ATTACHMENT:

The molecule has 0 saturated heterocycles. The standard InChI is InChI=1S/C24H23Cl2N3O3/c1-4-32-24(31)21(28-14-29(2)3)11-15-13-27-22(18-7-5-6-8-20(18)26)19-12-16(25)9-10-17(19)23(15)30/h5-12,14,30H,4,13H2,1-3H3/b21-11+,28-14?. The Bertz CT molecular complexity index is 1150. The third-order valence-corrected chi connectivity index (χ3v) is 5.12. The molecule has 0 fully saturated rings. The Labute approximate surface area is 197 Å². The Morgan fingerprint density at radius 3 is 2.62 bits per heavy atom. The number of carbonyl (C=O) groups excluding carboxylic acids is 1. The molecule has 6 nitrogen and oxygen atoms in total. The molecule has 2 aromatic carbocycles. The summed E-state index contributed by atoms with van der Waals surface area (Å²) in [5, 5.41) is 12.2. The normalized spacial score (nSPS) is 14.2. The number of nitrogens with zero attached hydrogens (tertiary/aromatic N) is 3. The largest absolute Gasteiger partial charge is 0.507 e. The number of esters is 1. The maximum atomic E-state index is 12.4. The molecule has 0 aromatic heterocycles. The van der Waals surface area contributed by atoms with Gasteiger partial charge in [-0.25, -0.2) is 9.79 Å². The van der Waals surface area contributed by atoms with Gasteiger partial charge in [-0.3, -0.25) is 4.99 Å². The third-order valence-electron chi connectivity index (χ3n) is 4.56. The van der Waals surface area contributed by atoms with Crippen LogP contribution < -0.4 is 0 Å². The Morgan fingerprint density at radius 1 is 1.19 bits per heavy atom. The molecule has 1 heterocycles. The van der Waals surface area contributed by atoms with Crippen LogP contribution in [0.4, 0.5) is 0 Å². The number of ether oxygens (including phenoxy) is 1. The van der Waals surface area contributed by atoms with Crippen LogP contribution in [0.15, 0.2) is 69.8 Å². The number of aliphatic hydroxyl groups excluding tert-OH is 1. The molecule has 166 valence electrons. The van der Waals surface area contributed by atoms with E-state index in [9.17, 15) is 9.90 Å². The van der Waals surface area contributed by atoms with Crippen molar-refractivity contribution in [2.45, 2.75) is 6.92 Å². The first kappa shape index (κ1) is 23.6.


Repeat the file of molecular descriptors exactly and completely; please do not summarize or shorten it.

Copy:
The molecule has 0 saturated heterocycles. The standard InChI is InChI=1S/C24H23Cl2N3O3/c1-4-32-24(31)21(28-14-29(2)3)11-15-13-27-22(18-7-5-6-8-20(18)26)19-12-16(25)9-10-17(19)23(15)30/h5-12,14,30H,4,13H2,1-3H3/b21-11+,28-14?. The Bertz CT molecular complexity index is 1150. The third-order valence-corrected chi connectivity index (χ3v) is 5.12. The molecule has 0 fully saturated rings. The Labute approximate surface area is 197 Å². The Morgan fingerprint density at radius 3 is 2.62 bits per heavy atom. The number of carbonyl (C=O) groups excluding carboxylic acids is 1. The molecule has 6 nitrogen and oxygen atoms in total. The molecule has 2 aromatic carbocycles. The summed E-state index contributed by atoms with van der Waals surface area (Å²) in [5, 5.41) is 12.2. The normalized spacial score (nSPS) is 14.2. The number of nitrogens with zero attached hydrogens (tertiary/aromatic N) is 3. The largest absolute Gasteiger partial charge is 0.507 e. The number of esters is 1. The maximum atomic E-state index is 12.4. The molecule has 0 aromatic heterocycles. The van der Waals surface area contributed by atoms with Gasteiger partial charge in [-0.25, -0.2) is 9.79 Å². The van der Waals surface area contributed by atoms with Gasteiger partial charge in [-0.3, -0.25) is 4.99 Å². The third-order valence-electron chi connectivity index (χ3n) is 4.56. The van der Waals surface area contributed by atoms with Crippen LogP contribution < -0.4 is 0 Å². The Morgan fingerprint density at radius 1 is 1.19 bits per heavy atom. The molecule has 1 heterocycles. The van der Waals surface area contributed by atoms with Crippen LogP contribution in [0.4, 0.5) is 0 Å². The number of ether oxygens (including phenoxy) is 1. The van der Waals surface area contributed by atoms with Crippen LogP contribution in [0.15, 0.2) is 69.8 Å². The number of aliphatic hydroxyl groups excluding tert-OH is 1. The molecule has 166 valence electrons. The van der Waals surface area contributed by atoms with E-state index in [9.17, 15) is 9.90 Å². The van der Waals surface area contributed by atoms with Crippen molar-refractivity contribution in [2.45, 2.75) is 6.92 Å². The first kappa shape index (κ1) is 23.6.